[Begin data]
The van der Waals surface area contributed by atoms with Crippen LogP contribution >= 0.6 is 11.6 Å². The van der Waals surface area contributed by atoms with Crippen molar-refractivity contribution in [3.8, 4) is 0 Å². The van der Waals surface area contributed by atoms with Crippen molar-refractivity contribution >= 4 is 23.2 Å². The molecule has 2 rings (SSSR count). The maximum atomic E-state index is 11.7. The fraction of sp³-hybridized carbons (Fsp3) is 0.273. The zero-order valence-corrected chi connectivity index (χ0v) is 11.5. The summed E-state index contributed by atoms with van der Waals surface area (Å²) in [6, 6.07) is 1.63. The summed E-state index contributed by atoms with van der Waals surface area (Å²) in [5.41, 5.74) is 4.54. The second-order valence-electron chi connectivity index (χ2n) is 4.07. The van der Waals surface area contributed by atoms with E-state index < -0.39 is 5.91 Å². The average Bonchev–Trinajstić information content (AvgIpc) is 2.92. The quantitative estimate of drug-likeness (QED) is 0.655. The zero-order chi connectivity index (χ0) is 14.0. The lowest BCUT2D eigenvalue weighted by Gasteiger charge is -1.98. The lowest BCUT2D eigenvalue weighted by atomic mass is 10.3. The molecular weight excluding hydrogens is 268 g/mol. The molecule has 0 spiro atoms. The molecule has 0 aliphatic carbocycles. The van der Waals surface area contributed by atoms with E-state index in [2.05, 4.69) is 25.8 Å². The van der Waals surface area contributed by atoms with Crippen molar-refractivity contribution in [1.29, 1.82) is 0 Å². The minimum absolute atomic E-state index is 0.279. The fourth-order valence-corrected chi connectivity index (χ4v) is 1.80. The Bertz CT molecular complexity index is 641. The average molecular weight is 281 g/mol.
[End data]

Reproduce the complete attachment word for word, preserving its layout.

The van der Waals surface area contributed by atoms with Crippen LogP contribution >= 0.6 is 11.6 Å². The van der Waals surface area contributed by atoms with Crippen molar-refractivity contribution in [3.8, 4) is 0 Å². The van der Waals surface area contributed by atoms with Crippen molar-refractivity contribution >= 4 is 23.2 Å². The molecule has 2 rings (SSSR count). The maximum atomic E-state index is 11.7. The fraction of sp³-hybridized carbons (Fsp3) is 0.273. The zero-order valence-corrected chi connectivity index (χ0v) is 11.5. The summed E-state index contributed by atoms with van der Waals surface area (Å²) in [6, 6.07) is 1.63. The summed E-state index contributed by atoms with van der Waals surface area (Å²) in [5.41, 5.74) is 4.54. The second-order valence-electron chi connectivity index (χ2n) is 4.07. The van der Waals surface area contributed by atoms with E-state index < -0.39 is 5.91 Å². The average Bonchev–Trinajstić information content (AvgIpc) is 2.92. The quantitative estimate of drug-likeness (QED) is 0.655. The zero-order chi connectivity index (χ0) is 14.0. The lowest BCUT2D eigenvalue weighted by Gasteiger charge is -1.98. The lowest BCUT2D eigenvalue weighted by atomic mass is 10.3. The molecular weight excluding hydrogens is 268 g/mol. The molecule has 0 spiro atoms. The molecule has 0 aliphatic carbocycles. The van der Waals surface area contributed by atoms with E-state index in [2.05, 4.69) is 25.8 Å². The van der Waals surface area contributed by atoms with Crippen molar-refractivity contribution in [1.29, 1.82) is 0 Å². The minimum absolute atomic E-state index is 0.279. The fourth-order valence-corrected chi connectivity index (χ4v) is 1.80. The Bertz CT molecular complexity index is 641. The average molecular weight is 281 g/mol.